Whatever your resolution for 2022, Elisha Young (aka @elisha.eats on Instagram) has plenty of ideas for blood orange season – from cocktails to cakes
Ah, January. The most depressing month of the year. The festive season is behind us, it’s cold and dark – and if that wasn’t bad enough, people experience a collective fit of madness and make the month worse by eating healthily and taking up running.
Not that there’s anything wrong with self-improvement. If you’re brave enough to make a New Year’s resolution, I wish you the best of luck. It’s just that I’ve never been very good at committing myself to anything – especially not in the throes of winter. I like a salad as much as the next person, just not while it’s snowing outside. And if you want me to run anywhere in January, I’m afraid you’ll have to chase me.
Both visually striking and completely delicious
However, the New Year isn’t all bad – blood orange season is getting started. When we need vitamin C to stave off those nasty colds and flu, at least we have the bright sunshine of Mediterranean citrus fruit to cheer us up. If you can get past the slightly macabre name, the crimson colour and tangy, subtly sweet taste of blood orange is both visually striking and completely delicious.
Partial to a tipple or two? The zesty flavour lends itself well to alcoholic drinks. Cranes offers a cranberry and blood orange liqueur that adds a fun twist to cocktails. Or head down to St Andrew’s Street for All Bar One’s blood orange and grapefruit gintonica, featuring lemon tonic, grapefruit bitters and our favourite fruit. For something more unusual, Meadows sells homemade blood orange and hibiscus syrup that’s ideal for pouring into a G&T.
If you are trying to eat a bit more healthily after the excesses of December, it brightens up any salad, too. The citrus ingredient goes especially well with a mild, creamy cheese, like mozzarella or burrata, as well as the slight bitterness of rocket or chicory leaves. For a lighter dessert option, keep an eye on Navadhanya’s menu of seasonal sorbets, which sometimes includes a refreshing blood orange flavour.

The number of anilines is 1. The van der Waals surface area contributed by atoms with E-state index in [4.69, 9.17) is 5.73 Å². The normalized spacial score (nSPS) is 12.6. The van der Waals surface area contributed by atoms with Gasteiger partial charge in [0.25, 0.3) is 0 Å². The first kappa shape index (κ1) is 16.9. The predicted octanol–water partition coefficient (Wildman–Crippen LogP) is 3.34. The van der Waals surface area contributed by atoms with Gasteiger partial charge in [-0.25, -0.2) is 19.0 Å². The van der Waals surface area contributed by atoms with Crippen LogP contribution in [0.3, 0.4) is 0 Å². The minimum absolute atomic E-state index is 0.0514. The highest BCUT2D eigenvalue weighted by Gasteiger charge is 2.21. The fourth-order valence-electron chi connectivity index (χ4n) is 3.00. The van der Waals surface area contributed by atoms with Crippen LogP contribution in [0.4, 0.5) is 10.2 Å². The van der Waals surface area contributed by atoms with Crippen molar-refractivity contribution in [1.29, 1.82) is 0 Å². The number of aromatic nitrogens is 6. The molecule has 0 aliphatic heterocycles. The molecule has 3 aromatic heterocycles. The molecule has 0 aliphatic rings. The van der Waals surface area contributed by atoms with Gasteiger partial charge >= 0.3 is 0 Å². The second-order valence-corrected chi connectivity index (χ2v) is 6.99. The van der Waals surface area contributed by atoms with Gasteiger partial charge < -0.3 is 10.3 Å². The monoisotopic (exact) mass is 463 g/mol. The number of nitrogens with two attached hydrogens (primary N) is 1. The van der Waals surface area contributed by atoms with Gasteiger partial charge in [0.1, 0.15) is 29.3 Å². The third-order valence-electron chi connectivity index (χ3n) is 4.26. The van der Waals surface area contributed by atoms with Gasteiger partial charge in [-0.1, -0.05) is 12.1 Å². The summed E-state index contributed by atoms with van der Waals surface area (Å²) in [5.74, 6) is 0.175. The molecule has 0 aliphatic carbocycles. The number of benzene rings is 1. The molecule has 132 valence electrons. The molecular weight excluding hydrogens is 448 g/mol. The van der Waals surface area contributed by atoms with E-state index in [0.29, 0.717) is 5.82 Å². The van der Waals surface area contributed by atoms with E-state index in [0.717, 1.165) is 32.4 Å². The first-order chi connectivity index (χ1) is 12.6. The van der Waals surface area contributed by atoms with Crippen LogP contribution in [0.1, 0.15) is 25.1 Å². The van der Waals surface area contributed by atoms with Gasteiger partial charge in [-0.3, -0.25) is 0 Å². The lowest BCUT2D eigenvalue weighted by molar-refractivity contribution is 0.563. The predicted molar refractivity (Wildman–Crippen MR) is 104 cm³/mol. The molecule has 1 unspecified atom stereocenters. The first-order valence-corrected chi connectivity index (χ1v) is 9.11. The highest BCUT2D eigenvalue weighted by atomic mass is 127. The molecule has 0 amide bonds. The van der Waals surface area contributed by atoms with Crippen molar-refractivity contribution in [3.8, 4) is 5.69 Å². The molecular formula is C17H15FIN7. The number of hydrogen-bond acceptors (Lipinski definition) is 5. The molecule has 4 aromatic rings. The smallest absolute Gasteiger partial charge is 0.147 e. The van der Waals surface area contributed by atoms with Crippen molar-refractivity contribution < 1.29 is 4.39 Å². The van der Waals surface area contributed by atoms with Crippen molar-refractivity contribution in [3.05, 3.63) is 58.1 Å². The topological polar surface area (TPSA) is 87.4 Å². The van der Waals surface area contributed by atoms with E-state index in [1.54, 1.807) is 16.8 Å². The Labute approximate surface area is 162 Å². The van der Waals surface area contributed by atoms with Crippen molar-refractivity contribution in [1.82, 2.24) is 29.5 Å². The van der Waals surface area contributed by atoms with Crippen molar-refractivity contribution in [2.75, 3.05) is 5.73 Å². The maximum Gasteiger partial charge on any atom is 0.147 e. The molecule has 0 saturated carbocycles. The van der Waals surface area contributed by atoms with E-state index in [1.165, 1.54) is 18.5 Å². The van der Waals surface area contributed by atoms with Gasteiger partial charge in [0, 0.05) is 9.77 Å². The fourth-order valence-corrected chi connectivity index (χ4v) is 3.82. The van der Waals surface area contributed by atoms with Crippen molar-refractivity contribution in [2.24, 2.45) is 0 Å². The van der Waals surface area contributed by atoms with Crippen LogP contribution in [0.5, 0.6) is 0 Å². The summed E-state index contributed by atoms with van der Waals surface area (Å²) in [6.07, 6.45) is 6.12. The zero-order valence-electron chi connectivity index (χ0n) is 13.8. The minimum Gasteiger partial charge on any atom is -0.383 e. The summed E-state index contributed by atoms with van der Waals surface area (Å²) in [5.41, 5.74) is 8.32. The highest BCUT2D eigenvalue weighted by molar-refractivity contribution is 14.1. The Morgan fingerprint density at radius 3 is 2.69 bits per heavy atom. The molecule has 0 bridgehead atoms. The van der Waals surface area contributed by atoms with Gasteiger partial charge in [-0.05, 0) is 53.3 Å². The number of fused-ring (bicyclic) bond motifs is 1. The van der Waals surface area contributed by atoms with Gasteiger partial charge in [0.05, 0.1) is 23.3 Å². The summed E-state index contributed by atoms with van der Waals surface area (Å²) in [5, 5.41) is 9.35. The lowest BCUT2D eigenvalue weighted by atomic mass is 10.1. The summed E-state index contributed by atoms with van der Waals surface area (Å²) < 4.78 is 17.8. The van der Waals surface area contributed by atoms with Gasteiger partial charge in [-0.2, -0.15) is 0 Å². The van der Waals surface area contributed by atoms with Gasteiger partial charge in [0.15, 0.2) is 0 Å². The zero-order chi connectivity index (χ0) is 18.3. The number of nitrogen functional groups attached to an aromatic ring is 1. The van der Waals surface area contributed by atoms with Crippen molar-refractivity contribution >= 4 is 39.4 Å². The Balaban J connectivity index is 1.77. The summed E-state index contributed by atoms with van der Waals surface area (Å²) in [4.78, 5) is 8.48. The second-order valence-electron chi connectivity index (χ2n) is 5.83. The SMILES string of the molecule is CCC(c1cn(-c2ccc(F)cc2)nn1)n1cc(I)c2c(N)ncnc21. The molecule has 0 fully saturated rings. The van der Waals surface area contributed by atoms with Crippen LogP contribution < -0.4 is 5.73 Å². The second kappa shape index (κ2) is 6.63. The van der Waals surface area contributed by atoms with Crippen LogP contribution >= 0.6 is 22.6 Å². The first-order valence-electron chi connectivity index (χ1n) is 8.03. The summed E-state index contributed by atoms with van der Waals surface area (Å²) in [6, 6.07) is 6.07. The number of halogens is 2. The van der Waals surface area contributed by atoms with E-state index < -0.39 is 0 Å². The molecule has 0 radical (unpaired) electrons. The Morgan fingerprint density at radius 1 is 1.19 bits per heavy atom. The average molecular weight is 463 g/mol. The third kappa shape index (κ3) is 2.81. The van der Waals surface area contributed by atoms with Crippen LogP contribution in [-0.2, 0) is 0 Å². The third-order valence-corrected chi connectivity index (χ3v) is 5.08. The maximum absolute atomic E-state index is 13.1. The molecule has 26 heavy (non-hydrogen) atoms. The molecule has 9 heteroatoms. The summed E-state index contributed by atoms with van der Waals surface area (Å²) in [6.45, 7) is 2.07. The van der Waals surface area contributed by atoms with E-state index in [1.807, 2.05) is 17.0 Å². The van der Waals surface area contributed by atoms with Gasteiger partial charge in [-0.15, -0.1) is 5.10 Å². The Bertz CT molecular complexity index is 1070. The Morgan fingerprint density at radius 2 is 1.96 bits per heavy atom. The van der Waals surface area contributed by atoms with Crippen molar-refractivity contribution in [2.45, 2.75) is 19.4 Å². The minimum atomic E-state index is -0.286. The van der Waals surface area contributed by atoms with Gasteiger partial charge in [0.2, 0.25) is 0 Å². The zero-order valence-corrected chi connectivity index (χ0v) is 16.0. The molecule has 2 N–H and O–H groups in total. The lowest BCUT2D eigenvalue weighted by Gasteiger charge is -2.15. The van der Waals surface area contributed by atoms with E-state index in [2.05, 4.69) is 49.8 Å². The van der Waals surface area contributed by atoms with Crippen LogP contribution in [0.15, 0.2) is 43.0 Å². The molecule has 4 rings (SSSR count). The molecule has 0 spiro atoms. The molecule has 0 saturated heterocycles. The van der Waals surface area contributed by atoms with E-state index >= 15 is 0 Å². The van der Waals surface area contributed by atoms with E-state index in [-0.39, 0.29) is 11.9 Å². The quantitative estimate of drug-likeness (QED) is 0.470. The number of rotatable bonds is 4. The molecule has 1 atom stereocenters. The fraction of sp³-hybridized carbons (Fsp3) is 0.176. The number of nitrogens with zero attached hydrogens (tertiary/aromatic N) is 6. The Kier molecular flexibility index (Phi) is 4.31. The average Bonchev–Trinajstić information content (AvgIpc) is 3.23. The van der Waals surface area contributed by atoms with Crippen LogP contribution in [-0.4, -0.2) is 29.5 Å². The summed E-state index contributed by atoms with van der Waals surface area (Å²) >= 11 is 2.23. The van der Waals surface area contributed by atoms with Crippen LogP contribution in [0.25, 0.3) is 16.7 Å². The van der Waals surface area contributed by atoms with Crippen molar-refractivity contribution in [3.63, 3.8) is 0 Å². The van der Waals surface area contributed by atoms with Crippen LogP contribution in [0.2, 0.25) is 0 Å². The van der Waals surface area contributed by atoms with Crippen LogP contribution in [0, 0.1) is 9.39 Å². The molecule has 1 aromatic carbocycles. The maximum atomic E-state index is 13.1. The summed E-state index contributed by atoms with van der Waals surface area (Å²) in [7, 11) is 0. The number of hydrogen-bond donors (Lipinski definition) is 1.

If you’re like me and simply want to eat your feelings, then cake is the way to go. It would be remiss not to mention Grain Culture’s blood orange danishes, which grace the counter of the Bake Shop every year, and can be sought out at Cambridge stockists such as Barbarella, Kerb Kollective, Shelford Deli or Burwash Larder. However, there’s something comforting about do-it-yourself baked goods – and if you’ve resolved to pick up a new hobby, why not try baking?
There are several varieties of blood orange, but I recommend Moro, with its vivid colour and strong flavour. The easiest approach is to take your favourite lemon drizzle recipe and substitute in the zest and juice from a blood orange. Or you could get a little fancy, like I did, and bake a pound cake flavoured with the zest from two blood oranges and decorated with a blood orange glaze. This is just juice mixed with some icing sugar and a pinch of salt, but the dramatic colour is beautiful – and it tastes amazing, too.
I may not be making a resolution this year, but I can still take joy in small pleasures – whether it’s relishing a slice of homemade cake, or marvelling at the miracle of citrus in the depths of winter.
For more comforting winter recipes from Elisha, read December’s post here.